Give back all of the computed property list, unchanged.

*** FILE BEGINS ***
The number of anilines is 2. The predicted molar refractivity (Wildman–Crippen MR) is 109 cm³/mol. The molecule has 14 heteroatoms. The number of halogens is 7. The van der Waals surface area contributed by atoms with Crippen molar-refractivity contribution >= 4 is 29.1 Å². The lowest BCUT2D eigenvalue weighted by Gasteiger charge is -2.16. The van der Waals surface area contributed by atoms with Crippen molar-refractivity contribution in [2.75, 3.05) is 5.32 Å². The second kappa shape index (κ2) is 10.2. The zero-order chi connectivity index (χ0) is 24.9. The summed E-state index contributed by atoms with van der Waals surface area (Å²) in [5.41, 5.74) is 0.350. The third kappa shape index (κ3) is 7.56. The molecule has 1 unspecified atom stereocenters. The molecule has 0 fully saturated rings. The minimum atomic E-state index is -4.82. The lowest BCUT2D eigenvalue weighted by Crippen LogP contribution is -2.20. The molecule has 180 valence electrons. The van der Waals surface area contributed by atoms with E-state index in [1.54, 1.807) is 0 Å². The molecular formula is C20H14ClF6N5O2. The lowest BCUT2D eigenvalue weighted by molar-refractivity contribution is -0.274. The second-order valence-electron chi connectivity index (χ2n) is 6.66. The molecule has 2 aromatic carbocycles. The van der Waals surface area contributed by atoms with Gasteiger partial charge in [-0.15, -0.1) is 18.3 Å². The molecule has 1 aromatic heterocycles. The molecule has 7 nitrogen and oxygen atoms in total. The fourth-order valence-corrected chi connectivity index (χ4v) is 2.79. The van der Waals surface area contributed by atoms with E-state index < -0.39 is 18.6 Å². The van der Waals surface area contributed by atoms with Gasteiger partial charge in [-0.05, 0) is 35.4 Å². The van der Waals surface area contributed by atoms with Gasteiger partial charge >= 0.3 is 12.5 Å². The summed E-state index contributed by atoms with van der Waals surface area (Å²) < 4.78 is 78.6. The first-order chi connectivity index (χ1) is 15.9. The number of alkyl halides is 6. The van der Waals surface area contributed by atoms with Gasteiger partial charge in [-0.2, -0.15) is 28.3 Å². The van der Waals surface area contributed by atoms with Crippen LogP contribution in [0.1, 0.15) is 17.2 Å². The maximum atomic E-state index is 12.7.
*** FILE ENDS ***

The number of anilines is 2. The predicted molar refractivity (Wildman–Crippen MR) is 109 cm³/mol. The molecule has 14 heteroatoms. The number of halogens is 7. The van der Waals surface area contributed by atoms with Crippen molar-refractivity contribution >= 4 is 29.1 Å². The lowest BCUT2D eigenvalue weighted by Gasteiger charge is -2.16. The van der Waals surface area contributed by atoms with Crippen molar-refractivity contribution in [2.75, 3.05) is 5.32 Å². The second kappa shape index (κ2) is 10.2. The zero-order chi connectivity index (χ0) is 24.9. The summed E-state index contributed by atoms with van der Waals surface area (Å²) in [5.41, 5.74) is 0.350. The third kappa shape index (κ3) is 7.56. The molecule has 1 unspecified atom stereocenters. The molecule has 0 fully saturated rings. The minimum atomic E-state index is -4.82. The lowest BCUT2D eigenvalue weighted by Crippen LogP contribution is -2.20. The molecule has 180 valence electrons. The van der Waals surface area contributed by atoms with E-state index in [1.54, 1.807) is 0 Å². The molecular formula is C20H14ClF6N5O2. The lowest BCUT2D eigenvalue weighted by molar-refractivity contribution is -0.274. The second-order valence-electron chi connectivity index (χ2n) is 6.66. The molecule has 2 aromatic carbocycles. The van der Waals surface area contributed by atoms with Gasteiger partial charge in [-0.15, -0.1) is 18.3 Å². The molecule has 1 aromatic heterocycles. The molecule has 7 nitrogen and oxygen atoms in total. The fourth-order valence-corrected chi connectivity index (χ4v) is 2.79. The van der Waals surface area contributed by atoms with E-state index < -0.39 is 18.6 Å². The van der Waals surface area contributed by atoms with Gasteiger partial charge in [-0.05, 0) is 35.4 Å². The van der Waals surface area contributed by atoms with Gasteiger partial charge >= 0.3 is 12.5 Å². The summed E-state index contributed by atoms with van der Waals surface area (Å²) < 4.78 is 78.6. The first-order chi connectivity index (χ1) is 15.9. The number of alkyl halides is 6. The van der Waals surface area contributed by atoms with Gasteiger partial charge in [-0.2, -0.15) is 28.3 Å². The van der Waals surface area contributed by atoms with Crippen LogP contribution in [0.1, 0.15) is 17.2 Å². The maximum atomic E-state index is 12.7.